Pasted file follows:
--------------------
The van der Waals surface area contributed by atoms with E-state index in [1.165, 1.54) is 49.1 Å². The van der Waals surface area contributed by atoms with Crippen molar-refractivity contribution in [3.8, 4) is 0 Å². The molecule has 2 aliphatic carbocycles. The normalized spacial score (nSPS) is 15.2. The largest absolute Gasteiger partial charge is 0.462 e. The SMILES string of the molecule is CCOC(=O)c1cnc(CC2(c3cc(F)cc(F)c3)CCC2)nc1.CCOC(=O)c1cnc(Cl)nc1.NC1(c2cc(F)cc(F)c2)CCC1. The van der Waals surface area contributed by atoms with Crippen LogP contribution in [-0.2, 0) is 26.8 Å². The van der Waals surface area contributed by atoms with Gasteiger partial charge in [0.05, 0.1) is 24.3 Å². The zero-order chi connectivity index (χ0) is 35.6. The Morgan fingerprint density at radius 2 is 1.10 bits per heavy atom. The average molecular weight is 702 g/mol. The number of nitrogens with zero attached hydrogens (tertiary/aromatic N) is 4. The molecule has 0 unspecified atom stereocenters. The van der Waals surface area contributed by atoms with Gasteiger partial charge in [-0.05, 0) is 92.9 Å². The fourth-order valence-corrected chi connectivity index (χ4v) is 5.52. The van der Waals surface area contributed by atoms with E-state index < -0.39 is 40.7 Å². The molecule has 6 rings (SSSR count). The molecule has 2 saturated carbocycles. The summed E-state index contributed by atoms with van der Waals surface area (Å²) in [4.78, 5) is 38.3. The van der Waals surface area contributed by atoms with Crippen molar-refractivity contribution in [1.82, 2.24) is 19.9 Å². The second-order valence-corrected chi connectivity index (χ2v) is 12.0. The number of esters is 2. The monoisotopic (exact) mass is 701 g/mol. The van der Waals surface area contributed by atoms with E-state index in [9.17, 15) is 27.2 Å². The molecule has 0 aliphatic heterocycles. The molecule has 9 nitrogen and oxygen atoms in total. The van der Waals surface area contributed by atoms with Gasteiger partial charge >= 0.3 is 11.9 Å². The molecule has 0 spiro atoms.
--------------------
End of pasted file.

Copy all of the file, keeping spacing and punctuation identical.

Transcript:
The van der Waals surface area contributed by atoms with E-state index in [1.165, 1.54) is 49.1 Å². The van der Waals surface area contributed by atoms with Crippen molar-refractivity contribution in [3.8, 4) is 0 Å². The molecule has 2 aliphatic carbocycles. The normalized spacial score (nSPS) is 15.2. The largest absolute Gasteiger partial charge is 0.462 e. The SMILES string of the molecule is CCOC(=O)c1cnc(CC2(c3cc(F)cc(F)c3)CCC2)nc1.CCOC(=O)c1cnc(Cl)nc1.NC1(c2cc(F)cc(F)c2)CCC1. The van der Waals surface area contributed by atoms with Crippen LogP contribution in [-0.2, 0) is 26.8 Å². The van der Waals surface area contributed by atoms with Gasteiger partial charge in [0.05, 0.1) is 24.3 Å². The zero-order chi connectivity index (χ0) is 35.6. The Morgan fingerprint density at radius 2 is 1.10 bits per heavy atom. The average molecular weight is 702 g/mol. The number of nitrogens with zero attached hydrogens (tertiary/aromatic N) is 4. The molecule has 0 unspecified atom stereocenters. The van der Waals surface area contributed by atoms with Gasteiger partial charge in [-0.05, 0) is 92.9 Å². The fourth-order valence-corrected chi connectivity index (χ4v) is 5.52. The van der Waals surface area contributed by atoms with E-state index < -0.39 is 40.7 Å². The molecule has 6 rings (SSSR count). The molecule has 2 saturated carbocycles. The summed E-state index contributed by atoms with van der Waals surface area (Å²) in [4.78, 5) is 38.3. The van der Waals surface area contributed by atoms with Crippen molar-refractivity contribution in [1.82, 2.24) is 19.9 Å². The second-order valence-corrected chi connectivity index (χ2v) is 12.0. The number of esters is 2. The monoisotopic (exact) mass is 701 g/mol. The van der Waals surface area contributed by atoms with E-state index in [9.17, 15) is 27.2 Å². The molecule has 0 aliphatic heterocycles. The molecule has 9 nitrogen and oxygen atoms in total. The van der Waals surface area contributed by atoms with Gasteiger partial charge >= 0.3 is 11.9 Å². The molecule has 0 spiro atoms.